Vinyasa or Flow: These classes usually consist of a fairly energetic flowing sequence of yoga poses that will include — depending on the level — advanced poses, such as arm balances, headstands, shoulder stands and handstands. Many vinyasa classes have musical accompaniment of the teacher’s choosing.
Iyengar: Love learning about how your muscles and joints work together? This is the yoga for you. Iyengar yoga focuses on the precision of your yoga poses. Iyengar classes are known for their use of props, including blankets, blocks, straps and bolsters, to help students do poses that they wouldn’t be able to do otherwise. Classes can also include ropes that are anchored to the walls to do inversions and other poses. They also tend to include breathing exercises and references to yoga philosophy.
Bikram or Hot Yoga: Like the heat? Bikram yoga is a set series of 26 poses performed in a room heated to 105 degrees, which is said to allow for deeper stretching and provide for a better cardiovascular workout. Unlike most yoga classes, Bikram classes are always done in rooms with mirrors. Hot yoga refers to any yoga class that is done in a heated room — generally from 80 to 100 degrees.
Restorative Yoga: If you are looking for a little more relaxation from your yoga class, restorative yoga is for you. This yoga style usually involves a few restful poses that are held for long periods of time. Restorative poses include light twists, seated forward folds and gentle back-bends, usually done with the assistance of many props, including blankets, blocks and bolsters.
Yin Yoga: Looking for a new kind of stretching experience? Yin yoga is aimed at stretching the connective tissue around the pelvis, sacrum, spine and knees to promote flexibility. Poses are held for a longer amount of time in yin yoga classes, generally from three to five minutes. It is a quiet style of yoga, and will quickly show you how good you are at sitting still.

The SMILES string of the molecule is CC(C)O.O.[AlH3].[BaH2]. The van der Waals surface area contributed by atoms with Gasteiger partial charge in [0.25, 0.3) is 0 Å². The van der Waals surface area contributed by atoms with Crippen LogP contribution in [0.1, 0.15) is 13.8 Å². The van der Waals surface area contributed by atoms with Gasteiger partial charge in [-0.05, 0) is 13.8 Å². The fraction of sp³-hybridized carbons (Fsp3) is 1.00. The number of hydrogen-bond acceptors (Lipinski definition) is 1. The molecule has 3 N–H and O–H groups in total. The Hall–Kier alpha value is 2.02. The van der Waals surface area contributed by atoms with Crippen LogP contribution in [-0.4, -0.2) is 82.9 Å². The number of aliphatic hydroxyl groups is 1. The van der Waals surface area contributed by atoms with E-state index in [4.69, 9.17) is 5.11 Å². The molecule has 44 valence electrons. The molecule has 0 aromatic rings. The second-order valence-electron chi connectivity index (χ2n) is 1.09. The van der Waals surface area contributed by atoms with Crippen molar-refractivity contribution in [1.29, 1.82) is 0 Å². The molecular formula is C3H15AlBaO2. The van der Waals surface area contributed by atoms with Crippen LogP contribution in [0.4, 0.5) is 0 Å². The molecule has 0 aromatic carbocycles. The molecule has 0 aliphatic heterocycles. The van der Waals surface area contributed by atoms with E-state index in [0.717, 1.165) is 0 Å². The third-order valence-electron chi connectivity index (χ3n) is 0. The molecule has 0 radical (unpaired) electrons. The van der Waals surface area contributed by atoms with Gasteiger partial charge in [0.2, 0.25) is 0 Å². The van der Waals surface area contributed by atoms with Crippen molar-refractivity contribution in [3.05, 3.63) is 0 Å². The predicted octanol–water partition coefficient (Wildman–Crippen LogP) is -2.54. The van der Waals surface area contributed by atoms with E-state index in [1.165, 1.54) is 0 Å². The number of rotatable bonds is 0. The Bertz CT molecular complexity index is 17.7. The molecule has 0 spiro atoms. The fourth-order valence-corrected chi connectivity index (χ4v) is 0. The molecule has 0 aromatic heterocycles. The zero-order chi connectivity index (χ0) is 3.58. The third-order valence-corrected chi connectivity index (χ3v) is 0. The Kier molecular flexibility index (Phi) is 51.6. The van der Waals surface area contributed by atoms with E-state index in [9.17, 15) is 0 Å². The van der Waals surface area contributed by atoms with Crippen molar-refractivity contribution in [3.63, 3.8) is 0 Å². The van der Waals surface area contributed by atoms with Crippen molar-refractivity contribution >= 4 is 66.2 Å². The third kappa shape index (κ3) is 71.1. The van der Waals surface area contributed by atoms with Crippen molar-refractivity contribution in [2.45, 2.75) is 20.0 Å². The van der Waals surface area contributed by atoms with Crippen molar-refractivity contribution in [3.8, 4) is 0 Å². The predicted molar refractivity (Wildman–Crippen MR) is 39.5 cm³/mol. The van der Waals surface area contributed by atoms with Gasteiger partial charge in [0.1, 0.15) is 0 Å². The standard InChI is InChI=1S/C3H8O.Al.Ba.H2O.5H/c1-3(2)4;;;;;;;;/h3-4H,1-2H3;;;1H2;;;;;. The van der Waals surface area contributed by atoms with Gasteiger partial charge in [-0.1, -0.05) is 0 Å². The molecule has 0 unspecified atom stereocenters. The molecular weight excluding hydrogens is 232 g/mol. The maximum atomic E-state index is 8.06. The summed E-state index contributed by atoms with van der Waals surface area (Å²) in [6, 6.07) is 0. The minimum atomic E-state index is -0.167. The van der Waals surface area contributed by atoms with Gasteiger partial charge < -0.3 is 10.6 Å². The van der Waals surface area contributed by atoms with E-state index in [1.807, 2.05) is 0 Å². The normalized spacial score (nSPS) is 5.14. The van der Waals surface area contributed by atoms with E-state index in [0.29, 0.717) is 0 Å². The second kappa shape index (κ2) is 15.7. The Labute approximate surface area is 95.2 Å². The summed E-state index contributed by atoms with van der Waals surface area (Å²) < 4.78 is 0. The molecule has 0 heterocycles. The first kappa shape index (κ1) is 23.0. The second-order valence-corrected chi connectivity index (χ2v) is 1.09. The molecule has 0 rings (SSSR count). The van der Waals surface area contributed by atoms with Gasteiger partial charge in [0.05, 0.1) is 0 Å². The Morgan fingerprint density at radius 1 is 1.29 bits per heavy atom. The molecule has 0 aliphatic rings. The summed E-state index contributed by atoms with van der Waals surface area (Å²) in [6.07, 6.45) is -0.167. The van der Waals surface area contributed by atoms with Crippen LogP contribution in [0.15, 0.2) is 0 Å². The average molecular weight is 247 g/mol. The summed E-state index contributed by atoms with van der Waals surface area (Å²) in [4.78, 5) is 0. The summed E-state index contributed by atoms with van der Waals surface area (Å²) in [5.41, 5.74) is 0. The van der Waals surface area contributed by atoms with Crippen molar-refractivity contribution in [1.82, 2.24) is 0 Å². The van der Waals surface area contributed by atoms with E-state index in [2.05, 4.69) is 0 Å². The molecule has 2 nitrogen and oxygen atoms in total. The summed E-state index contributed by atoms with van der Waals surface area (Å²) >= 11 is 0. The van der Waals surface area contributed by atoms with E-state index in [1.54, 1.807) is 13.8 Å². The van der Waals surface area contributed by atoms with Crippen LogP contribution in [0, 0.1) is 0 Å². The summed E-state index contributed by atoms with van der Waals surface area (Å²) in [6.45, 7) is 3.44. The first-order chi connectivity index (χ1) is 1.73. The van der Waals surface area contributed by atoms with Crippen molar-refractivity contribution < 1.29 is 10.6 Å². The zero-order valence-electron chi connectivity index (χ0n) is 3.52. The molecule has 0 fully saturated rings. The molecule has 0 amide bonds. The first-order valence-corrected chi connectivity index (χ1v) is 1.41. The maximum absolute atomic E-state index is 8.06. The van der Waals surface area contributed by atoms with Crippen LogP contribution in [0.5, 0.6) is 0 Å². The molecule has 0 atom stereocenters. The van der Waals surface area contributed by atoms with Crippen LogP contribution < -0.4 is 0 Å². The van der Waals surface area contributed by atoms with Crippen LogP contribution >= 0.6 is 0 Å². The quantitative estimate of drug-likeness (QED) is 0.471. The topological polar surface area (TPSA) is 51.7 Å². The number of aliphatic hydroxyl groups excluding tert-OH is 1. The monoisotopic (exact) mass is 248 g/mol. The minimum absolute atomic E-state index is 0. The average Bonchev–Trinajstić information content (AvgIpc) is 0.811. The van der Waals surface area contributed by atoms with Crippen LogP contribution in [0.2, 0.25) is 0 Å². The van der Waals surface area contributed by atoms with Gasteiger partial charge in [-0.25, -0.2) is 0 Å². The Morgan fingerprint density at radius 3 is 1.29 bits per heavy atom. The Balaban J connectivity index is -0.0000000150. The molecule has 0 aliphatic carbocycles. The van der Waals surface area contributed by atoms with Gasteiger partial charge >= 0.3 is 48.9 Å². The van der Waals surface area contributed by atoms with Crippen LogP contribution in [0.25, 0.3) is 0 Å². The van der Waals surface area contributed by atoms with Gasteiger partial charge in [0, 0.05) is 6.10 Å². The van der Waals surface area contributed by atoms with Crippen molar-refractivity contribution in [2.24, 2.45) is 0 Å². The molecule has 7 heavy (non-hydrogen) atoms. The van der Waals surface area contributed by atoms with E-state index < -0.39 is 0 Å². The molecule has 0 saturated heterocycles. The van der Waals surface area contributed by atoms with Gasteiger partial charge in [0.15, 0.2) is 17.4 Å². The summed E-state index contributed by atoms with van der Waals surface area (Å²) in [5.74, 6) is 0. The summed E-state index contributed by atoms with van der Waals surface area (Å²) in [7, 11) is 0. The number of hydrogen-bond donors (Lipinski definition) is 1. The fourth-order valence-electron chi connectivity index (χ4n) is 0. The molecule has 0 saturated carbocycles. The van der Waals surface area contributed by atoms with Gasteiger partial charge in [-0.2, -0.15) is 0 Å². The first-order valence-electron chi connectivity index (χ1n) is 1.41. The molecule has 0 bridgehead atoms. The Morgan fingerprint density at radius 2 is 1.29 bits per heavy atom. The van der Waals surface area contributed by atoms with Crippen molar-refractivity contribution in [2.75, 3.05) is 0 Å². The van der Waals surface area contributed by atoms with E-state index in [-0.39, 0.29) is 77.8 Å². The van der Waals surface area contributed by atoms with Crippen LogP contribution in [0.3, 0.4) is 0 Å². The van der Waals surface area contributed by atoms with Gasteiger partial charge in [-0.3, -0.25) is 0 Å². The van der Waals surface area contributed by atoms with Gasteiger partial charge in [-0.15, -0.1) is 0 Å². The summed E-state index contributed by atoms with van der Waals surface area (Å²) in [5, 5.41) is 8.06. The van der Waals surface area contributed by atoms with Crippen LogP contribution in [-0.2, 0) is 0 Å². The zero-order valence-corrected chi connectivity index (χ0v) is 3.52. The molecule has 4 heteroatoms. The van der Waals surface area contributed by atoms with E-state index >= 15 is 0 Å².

Note: It’s a good idea to try several yoga classes. How much you enjoy any class will come down to how much you like the teacher, not how it’s labeled.
Yoga students are expected to be on time to class and respectful of one another. Crowded classes can mean that students will be aligned mat-to-mat, so don’t assume that you will have a lot of room around you for personal belongings. Most yoga classrooms have shelves for your valuables, drinks and other personal items. Remember to turn your cellphone off before class.
For Bikram or hot yoga classes, bring a towel. You are going to sweat, and it will help prevent slipping.
Classes usually begin with a brief introduction by the teacher that may include a focus or theme for the day, such as backbends or particular poses, and then the teacher often will instruct the class to chant the word “Om” together. (Om is a Sanskrit term that connotes the connectivity of all things in the universe.)
To “Om” or not to “Om”? There is no obligation to chant, but you should at least remain quiet during that time.
Some breathing techniques taught in yoga classes are meant to be loud and others are not. Students should take cues from the teacher.
If you have to leave early, try to tell the teacher ahead of time, and, if you can, position yourself near the back of the room and leave before the relaxation period at the end of class.